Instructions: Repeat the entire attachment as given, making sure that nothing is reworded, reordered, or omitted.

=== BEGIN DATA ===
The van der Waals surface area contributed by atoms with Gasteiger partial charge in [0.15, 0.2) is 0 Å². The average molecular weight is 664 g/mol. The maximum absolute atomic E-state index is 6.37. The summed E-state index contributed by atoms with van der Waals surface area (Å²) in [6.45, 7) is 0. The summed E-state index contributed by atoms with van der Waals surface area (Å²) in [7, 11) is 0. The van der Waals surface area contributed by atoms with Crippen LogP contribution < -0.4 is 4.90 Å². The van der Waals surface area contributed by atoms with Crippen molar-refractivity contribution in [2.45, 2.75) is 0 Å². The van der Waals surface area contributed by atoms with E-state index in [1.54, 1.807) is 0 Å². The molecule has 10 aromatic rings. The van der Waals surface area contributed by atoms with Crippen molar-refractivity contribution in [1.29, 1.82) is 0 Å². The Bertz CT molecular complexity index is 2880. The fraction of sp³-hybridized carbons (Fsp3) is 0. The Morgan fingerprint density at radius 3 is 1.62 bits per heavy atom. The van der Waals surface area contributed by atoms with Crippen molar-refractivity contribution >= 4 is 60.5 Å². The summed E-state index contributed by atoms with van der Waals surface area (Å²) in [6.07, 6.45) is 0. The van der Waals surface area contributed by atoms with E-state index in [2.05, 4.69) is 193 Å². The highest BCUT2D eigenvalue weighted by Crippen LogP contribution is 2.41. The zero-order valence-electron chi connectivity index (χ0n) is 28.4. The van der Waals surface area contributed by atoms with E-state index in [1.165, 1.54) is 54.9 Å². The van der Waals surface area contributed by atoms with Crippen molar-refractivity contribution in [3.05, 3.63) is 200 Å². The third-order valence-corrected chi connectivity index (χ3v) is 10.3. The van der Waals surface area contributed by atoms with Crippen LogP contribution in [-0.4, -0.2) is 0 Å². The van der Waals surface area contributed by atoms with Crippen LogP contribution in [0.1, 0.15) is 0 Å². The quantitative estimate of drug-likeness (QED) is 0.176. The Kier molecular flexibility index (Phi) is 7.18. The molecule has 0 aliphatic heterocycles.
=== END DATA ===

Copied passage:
The van der Waals surface area contributed by atoms with Gasteiger partial charge in [0.15, 0.2) is 0 Å². The average molecular weight is 664 g/mol. The maximum absolute atomic E-state index is 6.37. The summed E-state index contributed by atoms with van der Waals surface area (Å²) in [6.45, 7) is 0. The summed E-state index contributed by atoms with van der Waals surface area (Å²) in [7, 11) is 0. The van der Waals surface area contributed by atoms with Crippen LogP contribution < -0.4 is 4.90 Å². The van der Waals surface area contributed by atoms with Crippen molar-refractivity contribution in [2.45, 2.75) is 0 Å². The van der Waals surface area contributed by atoms with E-state index in [1.54, 1.807) is 0 Å². The molecule has 10 aromatic rings. The van der Waals surface area contributed by atoms with Crippen molar-refractivity contribution in [1.29, 1.82) is 0 Å². The Bertz CT molecular complexity index is 2880. The fraction of sp³-hybridized carbons (Fsp3) is 0. The Morgan fingerprint density at radius 3 is 1.62 bits per heavy atom. The van der Waals surface area contributed by atoms with Crippen molar-refractivity contribution >= 4 is 60.5 Å². The summed E-state index contributed by atoms with van der Waals surface area (Å²) in [6.07, 6.45) is 0. The van der Waals surface area contributed by atoms with E-state index in [2.05, 4.69) is 193 Å². The highest BCUT2D eigenvalue weighted by Crippen LogP contribution is 2.41. The zero-order valence-electron chi connectivity index (χ0n) is 28.4. The van der Waals surface area contributed by atoms with E-state index in [1.165, 1.54) is 54.9 Å². The van der Waals surface area contributed by atoms with Crippen molar-refractivity contribution in [3.05, 3.63) is 200 Å². The third-order valence-corrected chi connectivity index (χ3v) is 10.3. The van der Waals surface area contributed by atoms with Crippen LogP contribution in [-0.4, -0.2) is 0 Å². The van der Waals surface area contributed by atoms with Crippen LogP contribution in [0.1, 0.15) is 0 Å². The quantitative estimate of drug-likeness (QED) is 0.176. The Kier molecular flexibility index (Phi) is 7.18. The molecule has 0 aliphatic heterocycles.